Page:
• Human augmentation and wearable tech – Wearables have the potential to improve employee effectiveness, safety and health through some clever monitoring and handy applications. However, the idea of 'bring your own wearables' (as with BYOD) will require clear policies, guidelines and governance. Human, legal, social and ethical issues should also be a serious consideration.
  • Robotics and autonomous machines – Gartner believes that newer generation robots can change the cost equation, with the purchase cost approximately equivalent to the annual earnings of a minimum wage employee. However, CIOs need to be aware of the benefits beyond savings on labour, where there could also be less machine wear, shorter lead times, greater safety and less downtime.
  • Cognitive machines – These are basically very clever machines. Like, human clever. They are getting to the stage now where they can handle decision-making tasks that previously had required a level of judgement only human were thought to be able to handle – carrying out jobs such as news writing (weep). Although daunting to employees currently doing these repetitive tasks, Gartner believes that CIOs should look for ways to complement these tasks with the machines, rather than replace the human employee. But the use of cognitive machines has significant impact on brand perception, so the decision to use them should be a question for the board and the CEO too.

Gartner's LeHong said:

The extent to which CIOs will ‘own’, operate and support digital business technologies is undefined, so the time is right to evaluate and pioneer new approaches.

However, given that IT has pretty much always taken responsibility for information management and security – where does this responsibility lie now in a new digital world? Although Gartner reckons CIOs should be weighing in on digital decision making, it believes that the digital risk should be managed by a new role at the enterprise level – it should be a business risk management role, rather than a technical one that is stuck within IT. Getting people to understand this, however, will be the challenge.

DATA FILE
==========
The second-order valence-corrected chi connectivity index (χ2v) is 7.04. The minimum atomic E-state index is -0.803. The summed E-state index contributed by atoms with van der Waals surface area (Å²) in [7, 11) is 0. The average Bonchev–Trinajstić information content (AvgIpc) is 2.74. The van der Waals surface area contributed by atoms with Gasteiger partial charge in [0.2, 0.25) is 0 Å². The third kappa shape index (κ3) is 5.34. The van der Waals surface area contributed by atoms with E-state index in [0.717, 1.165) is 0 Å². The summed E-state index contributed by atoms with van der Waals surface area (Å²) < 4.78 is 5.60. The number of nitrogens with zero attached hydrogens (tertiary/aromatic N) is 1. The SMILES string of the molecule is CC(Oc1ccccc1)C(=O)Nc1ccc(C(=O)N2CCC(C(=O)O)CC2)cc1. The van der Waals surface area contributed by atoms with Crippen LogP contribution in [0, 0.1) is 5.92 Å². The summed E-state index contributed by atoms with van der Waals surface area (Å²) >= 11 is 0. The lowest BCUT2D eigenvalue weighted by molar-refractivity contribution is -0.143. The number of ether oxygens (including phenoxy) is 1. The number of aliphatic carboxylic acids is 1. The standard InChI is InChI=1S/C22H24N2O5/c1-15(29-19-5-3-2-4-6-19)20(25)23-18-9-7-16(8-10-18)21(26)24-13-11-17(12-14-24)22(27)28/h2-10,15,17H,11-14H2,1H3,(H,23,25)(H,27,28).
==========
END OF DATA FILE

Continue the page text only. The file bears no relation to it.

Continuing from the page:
Gartner predicts that by 2017, one third of large enterprises engaging in digital business models and activities will also have a digital risk officer (DRO) or equivalent. And by 2020, 60 percent of digital businesses will suffer major service failures due to the inability of the IT security team to manage digital risk in new technology and use cases. Paul Proctor, VP and distinguished analyst at Gartner, said:

Digital risk officers will require a mix of business acumen and understanding with sufficient technical knowledge to assess and make recommendations for appropriately addressing digital business risk. 

Many traditional security officers will change their titles to digital risk and security officers, but without material change in their scope, mandate and skills, they will not fulfil this role in its entirety.

The DRO will report to a senior executive outside of IT, such as the chief digital officer or the COO, and they will manage risk at an executive level across

the business units, working directly with peers in legal, privacy, compliance, digital marketing, digital sales and digital operations. The impact of this new structure of digital risk governance on IT, according to Gartner, is likely to largely be cultural. Where getting employees to understand that digital risk isn't the same as back-end technology risk. Proctor said:

By 2019, the new digital risk concept will become the default approach for technology risk management. Digital risk officers will influence governance, oversight and decision making related to digital business. This role will explicitly work with non-IT executives in various capacities to better understand digital business risk and facilitate a balance between the need to protect the organization and the need to run the business. 

However, the cultural gap between IT and non-IT decision makers presents a significant challenge. Many executives believe technology — and therefore technology-related risk — is a technical problem, handled by technical people, buried in IT. If this gap is not bridged effectively, technology and consequent business risk will hit inappropriate levels and there will be no visibility or governance process to check this risk.